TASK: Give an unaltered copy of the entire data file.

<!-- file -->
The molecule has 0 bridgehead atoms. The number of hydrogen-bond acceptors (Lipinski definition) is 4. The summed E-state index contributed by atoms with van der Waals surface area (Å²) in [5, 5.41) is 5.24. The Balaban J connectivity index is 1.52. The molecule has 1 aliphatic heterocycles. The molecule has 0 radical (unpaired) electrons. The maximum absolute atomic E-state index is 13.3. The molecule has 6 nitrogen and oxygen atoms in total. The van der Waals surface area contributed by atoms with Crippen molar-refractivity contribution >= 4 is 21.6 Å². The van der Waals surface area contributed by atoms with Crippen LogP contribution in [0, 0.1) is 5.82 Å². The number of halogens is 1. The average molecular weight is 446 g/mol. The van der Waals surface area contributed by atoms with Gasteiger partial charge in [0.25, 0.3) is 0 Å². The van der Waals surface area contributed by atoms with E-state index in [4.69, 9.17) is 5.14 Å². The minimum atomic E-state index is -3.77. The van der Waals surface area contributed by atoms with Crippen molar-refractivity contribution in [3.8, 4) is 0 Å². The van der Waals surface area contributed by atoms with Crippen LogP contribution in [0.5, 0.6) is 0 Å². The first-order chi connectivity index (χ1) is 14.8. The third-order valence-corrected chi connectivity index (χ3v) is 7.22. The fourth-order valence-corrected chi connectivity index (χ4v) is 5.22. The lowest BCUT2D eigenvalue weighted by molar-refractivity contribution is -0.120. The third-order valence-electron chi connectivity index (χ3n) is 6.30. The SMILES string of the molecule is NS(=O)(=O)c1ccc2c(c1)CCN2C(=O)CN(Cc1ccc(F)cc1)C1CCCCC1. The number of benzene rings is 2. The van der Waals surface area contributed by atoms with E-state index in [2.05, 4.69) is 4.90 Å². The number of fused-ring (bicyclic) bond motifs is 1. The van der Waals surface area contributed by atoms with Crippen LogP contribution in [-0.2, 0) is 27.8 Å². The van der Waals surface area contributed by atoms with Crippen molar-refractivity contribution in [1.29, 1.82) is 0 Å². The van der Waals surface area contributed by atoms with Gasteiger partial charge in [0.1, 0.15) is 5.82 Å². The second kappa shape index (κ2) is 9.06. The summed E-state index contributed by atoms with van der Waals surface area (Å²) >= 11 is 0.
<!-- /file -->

The molecule has 0 bridgehead atoms. The number of hydrogen-bond acceptors (Lipinski definition) is 4. The summed E-state index contributed by atoms with van der Waals surface area (Å²) in [5, 5.41) is 5.24. The Balaban J connectivity index is 1.52. The molecule has 1 aliphatic heterocycles. The molecule has 0 radical (unpaired) electrons. The maximum absolute atomic E-state index is 13.3. The molecule has 6 nitrogen and oxygen atoms in total. The van der Waals surface area contributed by atoms with Crippen molar-refractivity contribution >= 4 is 21.6 Å². The van der Waals surface area contributed by atoms with Crippen LogP contribution in [0, 0.1) is 5.82 Å². The number of halogens is 1. The average molecular weight is 446 g/mol. The van der Waals surface area contributed by atoms with Gasteiger partial charge in [0.25, 0.3) is 0 Å². The van der Waals surface area contributed by atoms with E-state index in [4.69, 9.17) is 5.14 Å². The minimum atomic E-state index is -3.77. The van der Waals surface area contributed by atoms with Crippen molar-refractivity contribution in [3.8, 4) is 0 Å². The van der Waals surface area contributed by atoms with Crippen LogP contribution in [0.5, 0.6) is 0 Å². The first-order chi connectivity index (χ1) is 14.8. The third-order valence-corrected chi connectivity index (χ3v) is 7.22. The fourth-order valence-corrected chi connectivity index (χ4v) is 5.22. The lowest BCUT2D eigenvalue weighted by molar-refractivity contribution is -0.120. The third-order valence-electron chi connectivity index (χ3n) is 6.30. The SMILES string of the molecule is NS(=O)(=O)c1ccc2c(c1)CCN2C(=O)CN(Cc1ccc(F)cc1)C1CCCCC1. The number of benzene rings is 2. The van der Waals surface area contributed by atoms with E-state index in [2.05, 4.69) is 4.90 Å². The number of fused-ring (bicyclic) bond motifs is 1. The van der Waals surface area contributed by atoms with Crippen LogP contribution in [-0.2, 0) is 27.8 Å². The van der Waals surface area contributed by atoms with Crippen molar-refractivity contribution in [1.29, 1.82) is 0 Å². The van der Waals surface area contributed by atoms with Gasteiger partial charge in [0.1, 0.15) is 5.82 Å². The second kappa shape index (κ2) is 9.06. The summed E-state index contributed by atoms with van der Waals surface area (Å²) >= 11 is 0.